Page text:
We checked in with the Capitol Hill Chamber of Commerce to get their latest thoughts on the initiative but haven’t yet heard back. Last summer, Michael Wells, then the interim executive director of the Chamber, said, “The Chamber is concerned about the bottom line for our members. There are some restaurants that feel like it would rub against their profits.” We’ll update when we get a chance to talk with Wells now that things have progressed — and he’s no longer “interim.”

More of our questions and answers from DPD’s Johnson about the initiative, below.

What locations will participate in the program?
Johnson: Remember that the initiative affects both sidewalk carts and trucks.  I believe you are mostly interested in trucks, so I’ll focus on that aspect.  Our proposed legislation would empower SDOT to create curbside zones in which a food truck could park and vend to the sidewalk with a street use permit for that location and time.  Should Council support this proposal, we anticipate that SDOT will pilot several (10?) of these zones in commercial zones.  The focus will probably initially be on “Center City” neighborhoods around downtown, including Capitol Hill.  SDOT will observe a set of setbacks in siting a food vehicle zone, including a minimum of 50’ from any food service business, setbacks from bus zones, etc.  A notification process will alert neighbors that the zone is under consideration and will invite comment/input.  We have identified the long Sound Transit light rail station area along Broadway as having good potential as a location.  It is important to note that the Health Dept. requires that food vendors that are operating at a location for more than one hour must provide written permission for restroom access for employees (not customers) within 200’.  This requirement interjects a significant degree of uncertainty related to the viability of any potential food vehicle zone.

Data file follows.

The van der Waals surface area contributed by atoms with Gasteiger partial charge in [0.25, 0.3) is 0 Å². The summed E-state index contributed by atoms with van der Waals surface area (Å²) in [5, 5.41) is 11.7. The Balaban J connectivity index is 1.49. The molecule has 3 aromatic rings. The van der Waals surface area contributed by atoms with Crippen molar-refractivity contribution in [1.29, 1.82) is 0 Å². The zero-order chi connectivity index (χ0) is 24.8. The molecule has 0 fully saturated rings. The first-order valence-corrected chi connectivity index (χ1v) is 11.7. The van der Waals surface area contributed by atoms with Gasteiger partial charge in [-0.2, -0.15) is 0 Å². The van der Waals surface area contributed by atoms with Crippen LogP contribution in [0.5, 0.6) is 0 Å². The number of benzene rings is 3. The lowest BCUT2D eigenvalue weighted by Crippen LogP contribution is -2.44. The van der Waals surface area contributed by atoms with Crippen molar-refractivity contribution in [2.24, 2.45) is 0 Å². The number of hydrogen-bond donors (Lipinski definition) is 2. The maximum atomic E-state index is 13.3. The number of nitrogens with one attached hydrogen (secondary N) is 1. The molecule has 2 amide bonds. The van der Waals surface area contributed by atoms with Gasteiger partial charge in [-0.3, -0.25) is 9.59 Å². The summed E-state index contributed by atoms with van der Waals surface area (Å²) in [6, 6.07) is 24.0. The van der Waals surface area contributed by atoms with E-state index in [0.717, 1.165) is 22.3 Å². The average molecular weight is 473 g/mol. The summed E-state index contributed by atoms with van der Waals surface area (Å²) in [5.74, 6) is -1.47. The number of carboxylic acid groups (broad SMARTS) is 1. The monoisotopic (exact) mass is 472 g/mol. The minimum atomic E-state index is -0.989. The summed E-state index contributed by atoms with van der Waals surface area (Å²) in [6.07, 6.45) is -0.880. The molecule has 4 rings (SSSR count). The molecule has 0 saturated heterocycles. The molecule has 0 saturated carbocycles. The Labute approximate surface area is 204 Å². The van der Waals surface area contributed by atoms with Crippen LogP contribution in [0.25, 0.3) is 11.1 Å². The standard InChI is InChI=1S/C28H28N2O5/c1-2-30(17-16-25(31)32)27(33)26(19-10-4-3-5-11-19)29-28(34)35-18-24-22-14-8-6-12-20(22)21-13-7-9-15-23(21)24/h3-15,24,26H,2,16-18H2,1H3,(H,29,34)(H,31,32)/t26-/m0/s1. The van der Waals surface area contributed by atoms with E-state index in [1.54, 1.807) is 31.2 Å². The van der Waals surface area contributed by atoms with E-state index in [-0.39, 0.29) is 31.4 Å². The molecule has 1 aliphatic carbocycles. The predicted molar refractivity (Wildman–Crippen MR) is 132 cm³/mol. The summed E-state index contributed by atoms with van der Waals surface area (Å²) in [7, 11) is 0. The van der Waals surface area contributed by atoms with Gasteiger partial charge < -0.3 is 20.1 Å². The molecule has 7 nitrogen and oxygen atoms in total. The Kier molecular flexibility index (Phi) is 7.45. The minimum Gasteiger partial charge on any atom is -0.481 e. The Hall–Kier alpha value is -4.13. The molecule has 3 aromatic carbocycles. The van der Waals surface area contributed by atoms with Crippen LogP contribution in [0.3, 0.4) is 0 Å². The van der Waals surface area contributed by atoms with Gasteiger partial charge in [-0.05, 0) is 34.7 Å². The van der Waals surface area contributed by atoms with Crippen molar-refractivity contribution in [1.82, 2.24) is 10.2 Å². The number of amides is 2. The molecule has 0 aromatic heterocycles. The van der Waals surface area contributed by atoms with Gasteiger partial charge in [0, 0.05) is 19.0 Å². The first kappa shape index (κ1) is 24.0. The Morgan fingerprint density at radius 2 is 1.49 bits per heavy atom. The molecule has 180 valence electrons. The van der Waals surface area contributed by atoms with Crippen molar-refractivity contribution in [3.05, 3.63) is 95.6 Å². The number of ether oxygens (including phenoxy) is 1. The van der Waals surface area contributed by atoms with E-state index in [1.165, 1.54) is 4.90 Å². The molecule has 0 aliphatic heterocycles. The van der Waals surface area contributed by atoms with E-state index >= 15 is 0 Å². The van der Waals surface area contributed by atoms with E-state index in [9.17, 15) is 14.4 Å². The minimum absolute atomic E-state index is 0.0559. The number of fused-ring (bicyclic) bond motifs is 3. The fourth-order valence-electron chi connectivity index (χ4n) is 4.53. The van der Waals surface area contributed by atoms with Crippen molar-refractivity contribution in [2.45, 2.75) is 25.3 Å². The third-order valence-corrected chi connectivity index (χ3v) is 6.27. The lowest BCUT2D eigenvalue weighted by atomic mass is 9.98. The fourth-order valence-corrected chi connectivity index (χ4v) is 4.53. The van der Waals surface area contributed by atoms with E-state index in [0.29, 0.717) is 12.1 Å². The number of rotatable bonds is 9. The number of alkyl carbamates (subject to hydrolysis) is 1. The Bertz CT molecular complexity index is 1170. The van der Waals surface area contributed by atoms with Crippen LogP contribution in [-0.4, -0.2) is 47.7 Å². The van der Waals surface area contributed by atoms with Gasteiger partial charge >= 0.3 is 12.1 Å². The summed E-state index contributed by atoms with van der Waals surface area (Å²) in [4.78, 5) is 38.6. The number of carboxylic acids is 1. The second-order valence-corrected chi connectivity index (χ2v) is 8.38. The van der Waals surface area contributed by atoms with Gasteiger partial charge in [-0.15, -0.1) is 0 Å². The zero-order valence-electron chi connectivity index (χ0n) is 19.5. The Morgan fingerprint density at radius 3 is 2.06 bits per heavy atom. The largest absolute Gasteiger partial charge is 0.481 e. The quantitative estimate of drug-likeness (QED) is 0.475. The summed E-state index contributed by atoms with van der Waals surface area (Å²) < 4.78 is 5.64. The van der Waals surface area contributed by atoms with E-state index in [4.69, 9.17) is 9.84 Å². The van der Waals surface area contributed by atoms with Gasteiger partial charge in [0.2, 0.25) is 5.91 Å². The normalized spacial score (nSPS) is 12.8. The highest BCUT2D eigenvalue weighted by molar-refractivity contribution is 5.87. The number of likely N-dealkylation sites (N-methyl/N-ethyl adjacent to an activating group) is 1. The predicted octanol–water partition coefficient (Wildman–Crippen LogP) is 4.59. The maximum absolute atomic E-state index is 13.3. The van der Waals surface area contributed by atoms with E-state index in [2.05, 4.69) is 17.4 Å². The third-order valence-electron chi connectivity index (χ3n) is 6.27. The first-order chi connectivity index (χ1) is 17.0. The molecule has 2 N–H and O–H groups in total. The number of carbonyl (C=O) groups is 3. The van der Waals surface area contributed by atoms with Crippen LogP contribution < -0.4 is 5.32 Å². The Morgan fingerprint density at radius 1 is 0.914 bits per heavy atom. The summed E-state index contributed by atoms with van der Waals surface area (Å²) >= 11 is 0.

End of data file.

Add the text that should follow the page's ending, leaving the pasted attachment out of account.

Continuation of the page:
How will vendors be chosen?
Johnson: The legislation directs that SDOT will make available street use permits for any food vehicle zones.  If there are more than one applicant, a lottery will be conducted.  Our current proposal is that permits for four hour time blocks would be made available for any zone, in order to make a location available to multiple vendors, either during the day or on different days.  Benefits include providing broader access to vendors but also to provide neighborhoods with a wider variety of street food options.

We know there was some opposition to this from ‘brick and mortar’ restaurants. How have their concerns been met?
Johnson: I think it remains a mixed bag with some supportive and some opposed.  As mentioned, we are proposing a 50’ setback from any food service business.  An important aspect of the initiative is trying to strike the right balance between the legitimate needs and concerns of brick and mortars and the multiple benefits that can be provided by a street food.

What’s the probable timeline for implementation?
Johnson: I anticipate that we will transmit our proposed legislation within the next couple of weeks.  The City Council is likely to take a couple of months considering it.  I hope to have new regulations in place by late spring/early summer.